The unit 10 is preferably capped by top piece 34, which may for example be a shortened version of the containers 12, 13, 14 and 15. The top piece 34 provides sufficient space for the water to be treated to be discharged at the top of the riser 30, as shown by the arrows in FIG. 1, and to flow down through the respective containers for treatment. Like the containers 12, 13, 14 and 15, the top piece 34 also preferably includes a floor 18 having perforations 20 which supports a mesh 36 thereon. The mesh 36 is preferably of finer mesh than the mesh 22 on the floors 18 of the containers, and is for example 0.5 micron. The mesh 36 is finer because it has the purpose of retaining any fine contaminate particles which might enter with the water to be treated. The top piece 34 also preferably includes threads 24 for receiving a closure cap 38 having a downwardly extending flange 39 which is threaded onto the threads 24 of the uppermost container 12, also as seen in FIG. 1. Thus, it will be seen that the mesh 36 is accessible for servicing and replacement simply by removal of the closure cap 38 if desired.
The unit 10 of the preferred embodiment of invention also includes a valve housing 40 having an upwardly facing well 42 defined by an upwardly extending flange 44 having threads 46 at its top for receiving and attaching the threaded flange 26 of the bottommost container 15.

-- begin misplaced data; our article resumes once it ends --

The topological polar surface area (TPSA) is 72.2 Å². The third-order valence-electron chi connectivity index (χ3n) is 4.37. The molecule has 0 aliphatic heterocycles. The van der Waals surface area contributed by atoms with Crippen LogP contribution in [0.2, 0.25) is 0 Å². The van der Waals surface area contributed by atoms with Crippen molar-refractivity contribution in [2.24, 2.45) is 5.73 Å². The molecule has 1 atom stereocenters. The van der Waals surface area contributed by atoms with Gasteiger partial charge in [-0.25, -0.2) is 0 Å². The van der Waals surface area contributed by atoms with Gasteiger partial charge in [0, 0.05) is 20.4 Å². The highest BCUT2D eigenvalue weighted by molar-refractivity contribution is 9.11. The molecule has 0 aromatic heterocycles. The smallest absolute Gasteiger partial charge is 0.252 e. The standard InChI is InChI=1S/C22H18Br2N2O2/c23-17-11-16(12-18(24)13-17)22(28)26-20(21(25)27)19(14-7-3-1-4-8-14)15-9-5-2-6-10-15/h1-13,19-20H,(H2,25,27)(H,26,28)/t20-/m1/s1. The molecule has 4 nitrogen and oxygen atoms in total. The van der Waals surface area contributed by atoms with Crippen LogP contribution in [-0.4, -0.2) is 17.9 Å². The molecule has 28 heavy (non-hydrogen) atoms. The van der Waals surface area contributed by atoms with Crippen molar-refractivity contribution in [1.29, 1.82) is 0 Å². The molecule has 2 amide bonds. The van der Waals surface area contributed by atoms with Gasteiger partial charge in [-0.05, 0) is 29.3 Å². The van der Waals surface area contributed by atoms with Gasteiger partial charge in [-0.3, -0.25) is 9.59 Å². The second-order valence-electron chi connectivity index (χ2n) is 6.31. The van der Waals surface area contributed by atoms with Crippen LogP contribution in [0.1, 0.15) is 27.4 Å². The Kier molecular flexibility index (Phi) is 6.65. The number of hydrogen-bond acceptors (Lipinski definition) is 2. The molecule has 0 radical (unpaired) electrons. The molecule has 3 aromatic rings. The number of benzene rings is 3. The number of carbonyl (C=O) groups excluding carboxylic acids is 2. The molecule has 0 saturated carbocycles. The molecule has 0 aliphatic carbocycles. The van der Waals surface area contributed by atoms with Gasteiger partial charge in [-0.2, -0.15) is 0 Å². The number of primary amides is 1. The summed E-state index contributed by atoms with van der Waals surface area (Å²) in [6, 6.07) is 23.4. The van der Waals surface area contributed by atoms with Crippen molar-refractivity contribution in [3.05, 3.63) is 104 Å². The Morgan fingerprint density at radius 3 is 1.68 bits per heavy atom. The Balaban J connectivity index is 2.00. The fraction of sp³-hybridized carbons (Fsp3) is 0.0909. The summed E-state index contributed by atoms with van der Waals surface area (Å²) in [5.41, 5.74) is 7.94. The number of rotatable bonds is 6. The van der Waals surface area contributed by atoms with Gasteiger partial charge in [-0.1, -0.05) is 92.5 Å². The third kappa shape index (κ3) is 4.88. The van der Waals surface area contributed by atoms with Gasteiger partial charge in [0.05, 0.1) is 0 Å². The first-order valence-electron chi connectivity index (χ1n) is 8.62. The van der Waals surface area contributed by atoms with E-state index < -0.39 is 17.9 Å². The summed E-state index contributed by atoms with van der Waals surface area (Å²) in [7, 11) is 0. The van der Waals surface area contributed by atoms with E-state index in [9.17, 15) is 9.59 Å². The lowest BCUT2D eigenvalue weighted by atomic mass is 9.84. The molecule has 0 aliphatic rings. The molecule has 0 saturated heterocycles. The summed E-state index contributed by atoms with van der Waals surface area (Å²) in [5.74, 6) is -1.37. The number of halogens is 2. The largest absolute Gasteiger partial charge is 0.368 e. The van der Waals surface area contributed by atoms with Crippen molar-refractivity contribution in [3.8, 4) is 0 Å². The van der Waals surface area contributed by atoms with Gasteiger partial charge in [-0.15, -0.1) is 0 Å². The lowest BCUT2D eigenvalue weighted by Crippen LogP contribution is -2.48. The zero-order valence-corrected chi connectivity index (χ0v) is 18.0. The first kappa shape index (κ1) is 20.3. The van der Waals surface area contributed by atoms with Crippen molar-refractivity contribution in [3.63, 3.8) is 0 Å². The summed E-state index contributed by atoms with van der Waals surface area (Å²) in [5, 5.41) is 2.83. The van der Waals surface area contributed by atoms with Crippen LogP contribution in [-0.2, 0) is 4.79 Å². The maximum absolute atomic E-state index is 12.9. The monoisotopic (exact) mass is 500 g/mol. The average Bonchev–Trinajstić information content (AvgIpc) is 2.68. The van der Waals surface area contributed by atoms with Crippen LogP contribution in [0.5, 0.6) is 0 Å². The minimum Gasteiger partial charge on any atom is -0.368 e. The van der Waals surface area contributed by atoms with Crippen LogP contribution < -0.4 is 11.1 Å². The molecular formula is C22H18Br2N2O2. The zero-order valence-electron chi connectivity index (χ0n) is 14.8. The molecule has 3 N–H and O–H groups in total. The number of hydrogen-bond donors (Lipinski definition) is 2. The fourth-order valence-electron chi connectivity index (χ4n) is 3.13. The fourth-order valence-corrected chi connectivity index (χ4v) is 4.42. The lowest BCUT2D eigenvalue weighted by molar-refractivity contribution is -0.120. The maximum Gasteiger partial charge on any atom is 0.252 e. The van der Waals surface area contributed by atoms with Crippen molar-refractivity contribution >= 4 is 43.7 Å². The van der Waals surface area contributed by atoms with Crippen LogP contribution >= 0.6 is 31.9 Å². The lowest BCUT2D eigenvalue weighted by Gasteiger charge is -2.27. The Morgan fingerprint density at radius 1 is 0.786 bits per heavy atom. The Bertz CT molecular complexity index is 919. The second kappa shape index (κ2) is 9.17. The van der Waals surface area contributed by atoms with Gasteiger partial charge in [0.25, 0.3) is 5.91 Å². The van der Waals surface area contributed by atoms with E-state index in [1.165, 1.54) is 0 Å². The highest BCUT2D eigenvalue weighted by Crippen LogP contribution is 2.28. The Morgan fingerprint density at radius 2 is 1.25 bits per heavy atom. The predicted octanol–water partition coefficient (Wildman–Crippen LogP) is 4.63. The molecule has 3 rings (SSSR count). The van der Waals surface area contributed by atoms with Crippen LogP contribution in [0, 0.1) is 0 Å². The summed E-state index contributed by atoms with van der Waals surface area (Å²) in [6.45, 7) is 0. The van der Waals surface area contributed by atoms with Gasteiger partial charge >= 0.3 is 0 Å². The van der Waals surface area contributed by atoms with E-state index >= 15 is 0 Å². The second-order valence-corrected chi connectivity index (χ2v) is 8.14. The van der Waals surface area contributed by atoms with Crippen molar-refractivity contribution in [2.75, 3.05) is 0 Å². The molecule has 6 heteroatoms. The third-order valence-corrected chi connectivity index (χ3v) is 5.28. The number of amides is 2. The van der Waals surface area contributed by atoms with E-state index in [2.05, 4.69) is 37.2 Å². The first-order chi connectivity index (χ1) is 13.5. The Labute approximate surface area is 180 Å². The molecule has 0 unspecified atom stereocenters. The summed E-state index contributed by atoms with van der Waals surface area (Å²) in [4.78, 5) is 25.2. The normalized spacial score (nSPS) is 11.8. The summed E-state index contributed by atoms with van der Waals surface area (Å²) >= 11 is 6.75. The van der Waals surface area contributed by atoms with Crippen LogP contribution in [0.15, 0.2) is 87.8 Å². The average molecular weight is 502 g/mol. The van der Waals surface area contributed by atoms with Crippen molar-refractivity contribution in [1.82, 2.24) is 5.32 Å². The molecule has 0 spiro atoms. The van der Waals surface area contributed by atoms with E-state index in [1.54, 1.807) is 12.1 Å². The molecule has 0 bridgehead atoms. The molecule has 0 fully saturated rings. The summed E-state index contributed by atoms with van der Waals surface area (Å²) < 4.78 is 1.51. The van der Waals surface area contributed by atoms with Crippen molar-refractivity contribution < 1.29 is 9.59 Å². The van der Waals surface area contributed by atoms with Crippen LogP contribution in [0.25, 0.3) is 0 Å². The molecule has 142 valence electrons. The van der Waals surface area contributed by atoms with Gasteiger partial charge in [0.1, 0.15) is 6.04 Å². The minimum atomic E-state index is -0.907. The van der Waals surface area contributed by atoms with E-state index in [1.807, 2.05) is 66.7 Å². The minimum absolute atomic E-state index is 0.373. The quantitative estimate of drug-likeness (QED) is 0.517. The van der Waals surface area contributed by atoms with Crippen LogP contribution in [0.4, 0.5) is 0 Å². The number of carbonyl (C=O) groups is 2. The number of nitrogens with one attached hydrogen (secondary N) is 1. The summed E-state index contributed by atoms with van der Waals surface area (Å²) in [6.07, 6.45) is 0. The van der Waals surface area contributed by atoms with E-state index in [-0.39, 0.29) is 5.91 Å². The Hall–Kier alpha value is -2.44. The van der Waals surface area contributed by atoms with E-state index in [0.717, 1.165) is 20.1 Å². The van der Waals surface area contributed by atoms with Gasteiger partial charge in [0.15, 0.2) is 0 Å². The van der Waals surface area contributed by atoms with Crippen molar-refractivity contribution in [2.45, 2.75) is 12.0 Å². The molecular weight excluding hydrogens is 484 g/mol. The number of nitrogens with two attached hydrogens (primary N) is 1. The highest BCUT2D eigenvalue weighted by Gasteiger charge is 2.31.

The chamber 21 in each of the respective containers 12, 13, 14 and 15 in the unit 10 preferably contains different fluid treatment media. For example where the unit is to be utilized to treat water, the water treatment medium A in the chamber 31 of container 12 may be a particulate filter material, such as sand. The water treatment medium B in container 13 may be a finely divided metal, such as disclosed in the previously mentioned U.S. Pat. No. 5,415,770. The water treatment medium C in container 14 may be some sort of ion exchange resin for the removal of undesirable ions such as a cationic resin for the removal of hardness, or an anionic resin for the removal of undesirable nitrates or organics. The water treatment medium D in container 15 may be activated carbon. Because each of the containers are removably attached to each other, servicing and replacement of the respective media are facilitated. Moreover, in the arrangement of the media described, the particulate or finely divided metal medium B can actually prolong the life of an ion exchange medium C and/or activated carbon medium D by removing residual chlorine from the water which may have a deleterious effect on either of the latter two media.